TAMPA — The clock is ticking for Marco Antonio Arita.
Unless something changes, the 47-year-old Honduran immigrant loses his standing as a legal resident of the United States in nine weeks.
So do some 411,000 other people who were granted what’s known as Temporary Legal Status because of wars or natural disasters in the 10 countries they called home. The Trump administration imposed a Jan. 4 deadline to begin phasing out the program because conditions in those countries have changed.
Arita, who has lived in the United States more than two decades and whose two children were born here, has no plans yet for what he’ll do next.
“It would be devastating for my whole family,” he said. “I have children, I have a wife, and they depend on my job. None of this makes sense.”
It makes lots of sense, though, to backers of Trump administration policies designed to reduce the number of immigrants.
A court challenge by immigrant advocates “demonstrates how the left wants no restrictions on immigration programs,” said Dale L. Wilcox, executive director of the Immigration Reform Law Institute in Washington, D.C.
“These programs have specific terms, and are not meant to be re-interpreted as yet another vehicle for a borderless America."
Congress created Temporary Protective Status in 1990 for immigrants seeking to escape the ravages of war and natural disaster from selected countries in Latin America, Africa and the Caribbean. Those granted the status can’t be deported and can legally work in the United States.
The Trump administration wants to end it now, and in September, the Ninth Circuit Court of Appeal cleared the way for the administration to begin proceedings against those from El Salvador, Haiti, Honduras, Nepal, Nicaragua and Sudan.
What will happen come Jan. 4? Will deportations begin?
U.S. Citizenship and Immigration Services in Tampa said Wednesday it has no information.
The administration has granted extensions for protected immigrants from two countries — through May for Syrians and through November 2021 for Salvadorans. Immigration advocates say deportation can begin no sooner than March for those from Sudan, Nicaragua, and Haiti.
Meantime, Arita has much at stake in who is chosen as the next U.S. president. Many of the protected immigrants believe a Biden administration would extend their status.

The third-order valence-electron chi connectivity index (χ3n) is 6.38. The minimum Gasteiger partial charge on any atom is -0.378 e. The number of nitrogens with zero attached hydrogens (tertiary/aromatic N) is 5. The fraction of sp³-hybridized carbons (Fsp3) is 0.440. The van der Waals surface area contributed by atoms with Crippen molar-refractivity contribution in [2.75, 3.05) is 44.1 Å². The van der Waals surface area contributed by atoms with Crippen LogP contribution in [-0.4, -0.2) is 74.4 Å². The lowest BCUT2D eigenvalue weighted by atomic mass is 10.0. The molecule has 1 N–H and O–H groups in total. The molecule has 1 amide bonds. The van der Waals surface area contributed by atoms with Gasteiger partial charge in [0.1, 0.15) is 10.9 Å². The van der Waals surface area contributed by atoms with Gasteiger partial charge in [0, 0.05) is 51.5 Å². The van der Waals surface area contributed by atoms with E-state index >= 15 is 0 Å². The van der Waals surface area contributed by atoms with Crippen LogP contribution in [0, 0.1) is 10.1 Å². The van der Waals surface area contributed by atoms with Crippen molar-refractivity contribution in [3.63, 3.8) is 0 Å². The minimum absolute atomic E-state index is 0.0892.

"We just have to wait and see the election results,” he said. “A new government maybe could give us new hope.”
Arita left Honduras after Hurricane Mitch hit the region in 1998, triggering floods and landslides and killing at least 6,500 people. Tens of thousands of homes and buildings were destroyed, according to the Honduran government.
One of them was the home where Arita lived.
He couldn’t find work after that and came to California. After five years, he moved to Tampa and met his wife, Roxana Chinchilla, a 43-year-old El Salvador native who also in the United States under Temporary Protected Status.
Arita doesn’t see his family as the burden that the Trump administration labels many immigrants. He saved up for eight years, bought tools and a truck, and started his own landscaping business. He said he has never sought help from anyone in supporting his wife and their two children — Marc Anthony, 13, and Jennifer, 6.
Arita and Chinchilla each pay $495 a year to renew their Temporary Protective Status.
“I don’t see myself as a public charge,” Arita said. “I only see myself as a person who works for his family. So, why do they want to deport us? Our countries are not prepared to receive us."
Francesca Clerizier, 51, from Haiti, has had Temporary Protected Status since 2010. The mother of six lives in Orlando and is worried about what the future holds for her family.
She has a job with United Here Local 737, the union representing many Walt Disney World workers, and is knocking on doors campaigning for Joe Biden in the presidential race.
She can’t even think about deportation, she said.
“I’m not going anywhere because my kids are here. I have to stay here.”
In deciding what becomes of those on Temporary Protective Status, the U.S. should consider their history, said Lurvin Lizardo, a housekeeper from Tampa and a Honduran community activist.
“It’s simple: We have families," Lizardo said, “American children and a life made in the United States.”
People who hold the status and come from El Salvador, Honduras, and Haiti alone have an estimated 273,000 children who are U.S. citizens, according to the Center for Migration Studies, a New York think tank founded by immigrant advocates.
Two weeks ago, Lizardo attended the kickoff in Los Angeles of a national campaign called “Road to Justice” — an effort by human rights organizations to spread the word about Temporary Protected Status. The bus tour has visited 54 cities in 34 states.
The goal is permanent residency for those who now hold the temporary status.
That’s what Chinchilla and Aritas pray for.
Chinchilla came to the United States 20 years ago. After she left El Salvador, she never heard from her parents or younger brother again. She walked north with a group of other Central Americans and crossed the Texas border in 2000, half a year before the earthquakes that landed the country on the protected status list.
Chinchilla has taken on any job she could find, she said — cleaning offices and restaurants, working in the fields and in construction.
“I feel that work exalts the person," Chinchilla said. “That’s how they educated me at home.”
Once she obtained her protected status, she said, she went to work the next day.
“And now they want to get us out? I think it is not fair.”
Chinchilla’s status is not set to expire until Nov. 5, 2021, but it’s her husband’s deadline in nine weeks that has the family worried.
“We are a family. If one is in trouble, the other is, too.”
Here is the list by country of people granted Temporary Protected Status as of Sept. 30, according to U.S. Citizenship and Immigration Services.
El Salvador: 247,412
South Sudan: 96